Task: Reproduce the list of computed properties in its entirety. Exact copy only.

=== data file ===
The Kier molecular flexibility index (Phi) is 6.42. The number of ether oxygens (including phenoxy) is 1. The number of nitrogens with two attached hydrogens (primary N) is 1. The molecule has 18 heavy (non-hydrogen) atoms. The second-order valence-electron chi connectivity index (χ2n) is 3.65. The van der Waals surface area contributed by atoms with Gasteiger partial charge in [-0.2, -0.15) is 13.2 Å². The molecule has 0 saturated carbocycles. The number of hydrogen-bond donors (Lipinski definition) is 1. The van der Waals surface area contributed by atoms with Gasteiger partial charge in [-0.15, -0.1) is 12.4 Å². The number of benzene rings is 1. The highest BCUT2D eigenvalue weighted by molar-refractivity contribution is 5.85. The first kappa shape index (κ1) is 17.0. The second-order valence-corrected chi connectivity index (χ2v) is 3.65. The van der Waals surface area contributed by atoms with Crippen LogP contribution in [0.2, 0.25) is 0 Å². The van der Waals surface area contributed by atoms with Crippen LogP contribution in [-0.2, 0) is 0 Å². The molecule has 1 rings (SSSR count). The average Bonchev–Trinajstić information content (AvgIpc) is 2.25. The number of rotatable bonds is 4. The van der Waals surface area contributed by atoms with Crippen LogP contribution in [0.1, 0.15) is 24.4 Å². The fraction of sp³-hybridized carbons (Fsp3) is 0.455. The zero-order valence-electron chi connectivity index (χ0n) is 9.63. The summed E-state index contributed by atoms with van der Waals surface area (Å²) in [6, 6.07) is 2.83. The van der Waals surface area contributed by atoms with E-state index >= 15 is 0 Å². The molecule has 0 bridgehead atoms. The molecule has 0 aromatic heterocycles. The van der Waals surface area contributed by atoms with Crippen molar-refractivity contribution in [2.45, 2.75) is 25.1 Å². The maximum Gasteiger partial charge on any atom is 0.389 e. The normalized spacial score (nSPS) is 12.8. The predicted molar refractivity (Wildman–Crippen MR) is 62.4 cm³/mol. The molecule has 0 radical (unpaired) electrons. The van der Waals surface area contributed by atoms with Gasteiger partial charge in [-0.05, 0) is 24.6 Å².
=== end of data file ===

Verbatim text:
The Kier molecular flexibility index (Phi) is 6.42. The number of ether oxygens (including phenoxy) is 1. The number of nitrogens with two attached hydrogens (primary N) is 1. The molecule has 18 heavy (non-hydrogen) atoms. The second-order valence-electron chi connectivity index (χ2n) is 3.65. The van der Waals surface area contributed by atoms with Gasteiger partial charge in [-0.2, -0.15) is 13.2 Å². The molecule has 0 saturated carbocycles. The number of hydrogen-bond donors (Lipinski definition) is 1. The van der Waals surface area contributed by atoms with Gasteiger partial charge in [-0.15, -0.1) is 12.4 Å². The number of benzene rings is 1. The highest BCUT2D eigenvalue weighted by molar-refractivity contribution is 5.85. The first kappa shape index (κ1) is 17.0. The second-order valence-corrected chi connectivity index (χ2v) is 3.65. The van der Waals surface area contributed by atoms with Crippen LogP contribution in [0.2, 0.25) is 0 Å². The van der Waals surface area contributed by atoms with Crippen LogP contribution in [-0.2, 0) is 0 Å². The molecule has 1 rings (SSSR count). The average Bonchev–Trinajstić information content (AvgIpc) is 2.25. The number of rotatable bonds is 4. The van der Waals surface area contributed by atoms with Crippen LogP contribution in [0.1, 0.15) is 24.4 Å². The fraction of sp³-hybridized carbons (Fsp3) is 0.455. The zero-order valence-electron chi connectivity index (χ0n) is 9.63. The summed E-state index contributed by atoms with van der Waals surface area (Å²) in [6, 6.07) is 2.83. The van der Waals surface area contributed by atoms with E-state index >= 15 is 0 Å². The molecule has 0 bridgehead atoms. The molecule has 0 aromatic heterocycles. The van der Waals surface area contributed by atoms with Crippen molar-refractivity contribution in [2.45, 2.75) is 25.1 Å². The maximum Gasteiger partial charge on any atom is 0.389 e. The normalized spacial score (nSPS) is 12.8. The predicted molar refractivity (Wildman–Crippen MR) is 62.4 cm³/mol. The molecule has 0 radical (unpaired) electrons. The van der Waals surface area contributed by atoms with Gasteiger partial charge in [-0.05, 0) is 24.6 Å².